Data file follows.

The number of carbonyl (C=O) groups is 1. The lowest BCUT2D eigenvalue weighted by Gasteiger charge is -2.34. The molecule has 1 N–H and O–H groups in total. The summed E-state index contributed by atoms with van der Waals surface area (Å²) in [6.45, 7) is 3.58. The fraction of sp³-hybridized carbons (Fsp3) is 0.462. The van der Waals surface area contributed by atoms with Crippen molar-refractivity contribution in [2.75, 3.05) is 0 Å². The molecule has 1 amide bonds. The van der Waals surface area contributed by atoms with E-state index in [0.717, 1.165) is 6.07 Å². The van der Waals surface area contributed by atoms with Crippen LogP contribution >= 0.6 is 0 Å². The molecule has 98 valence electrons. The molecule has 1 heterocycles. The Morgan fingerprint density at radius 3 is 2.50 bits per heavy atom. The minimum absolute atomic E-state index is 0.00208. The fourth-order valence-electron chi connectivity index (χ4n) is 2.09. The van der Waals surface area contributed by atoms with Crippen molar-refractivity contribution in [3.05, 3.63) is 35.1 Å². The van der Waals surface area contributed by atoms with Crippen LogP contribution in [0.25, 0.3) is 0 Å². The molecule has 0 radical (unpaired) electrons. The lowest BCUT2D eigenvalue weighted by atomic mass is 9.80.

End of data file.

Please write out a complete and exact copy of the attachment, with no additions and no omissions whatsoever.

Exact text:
The number of carbonyl (C=O) groups is 1. The lowest BCUT2D eigenvalue weighted by Gasteiger charge is -2.34. The molecule has 1 N–H and O–H groups in total. The summed E-state index contributed by atoms with van der Waals surface area (Å²) in [6.45, 7) is 3.58. The fraction of sp³-hybridized carbons (Fsp3) is 0.462. The van der Waals surface area contributed by atoms with Crippen molar-refractivity contribution in [2.75, 3.05) is 0 Å². The molecule has 1 amide bonds. The van der Waals surface area contributed by atoms with E-state index in [0.717, 1.165) is 6.07 Å². The van der Waals surface area contributed by atoms with Crippen LogP contribution >= 0.6 is 0 Å². The molecule has 98 valence electrons. The molecule has 1 heterocycles. The Morgan fingerprint density at radius 3 is 2.50 bits per heavy atom. The minimum absolute atomic E-state index is 0.00208. The fourth-order valence-electron chi connectivity index (χ4n) is 2.09. The van der Waals surface area contributed by atoms with Crippen molar-refractivity contribution in [3.05, 3.63) is 35.1 Å². The van der Waals surface area contributed by atoms with Crippen LogP contribution in [0.25, 0.3) is 0 Å². The molecule has 0 radical (unpaired) electrons. The lowest BCUT2D eigenvalue weighted by atomic mass is 9.80.